Suppose that we’ve come up with a really sophisticated and accurate forecast of our call volume (for example), but that we know we need to amend the forecast to reflect some planned change in our business. For example, a given call type might become automated so that 10% of your volume is expected to be dealt with by an automated system; or perhaps you have a change of risk management policy that is expected to change the volume of calls entering a credit and risk management centre; or it may be that you are running a customer satisfaction and problem resolution initiative that expects to reduce call centre volumes by 10-15%. Having gone to the trouble of producing a good forecast, you now have to change it – but how?
Most changes of this type happen on a specific date or week, and the progress or otherwise is often more noticeable week-to-week than day-to-day. The forecasts, then, should usually be first expressed at a weekly level.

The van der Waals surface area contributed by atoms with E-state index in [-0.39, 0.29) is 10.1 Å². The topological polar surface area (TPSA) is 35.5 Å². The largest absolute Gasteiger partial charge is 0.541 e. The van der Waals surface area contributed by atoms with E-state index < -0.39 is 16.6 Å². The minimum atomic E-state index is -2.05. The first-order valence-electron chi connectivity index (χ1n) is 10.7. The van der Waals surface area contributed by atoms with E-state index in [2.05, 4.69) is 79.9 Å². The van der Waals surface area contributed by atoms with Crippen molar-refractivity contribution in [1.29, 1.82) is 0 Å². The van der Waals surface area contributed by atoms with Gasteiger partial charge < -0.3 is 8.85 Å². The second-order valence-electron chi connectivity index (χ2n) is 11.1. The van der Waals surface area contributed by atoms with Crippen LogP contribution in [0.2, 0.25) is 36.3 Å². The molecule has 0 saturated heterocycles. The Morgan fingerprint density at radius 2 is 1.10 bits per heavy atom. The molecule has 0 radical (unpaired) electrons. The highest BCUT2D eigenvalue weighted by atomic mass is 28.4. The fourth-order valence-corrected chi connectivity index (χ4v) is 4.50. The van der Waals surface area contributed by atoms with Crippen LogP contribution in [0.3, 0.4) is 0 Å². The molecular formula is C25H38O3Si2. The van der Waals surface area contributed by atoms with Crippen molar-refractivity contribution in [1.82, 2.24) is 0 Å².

Suppose that we make the required adjustment to the forecast and proceed to plan headcount on the basis of that revised forecast. If the project changes, causing the forecast adjustment to be higher, lower, earlier, later, or in any way different that would affect the forecast, you need to go back to your forecast and make the adjustment. If you’ve lost traceability of your original forecast, you’ll need to undo the adjustment already made, and then re-enter the updated adjustment. That’s not too bad, unless there have been three other changes that have also been applied in the meantime, in which case you’d have to undo those three, then undo the original adjustment, apply the updated adjustment, and then re-apply the later three (assuming that those three don’t interact with the first).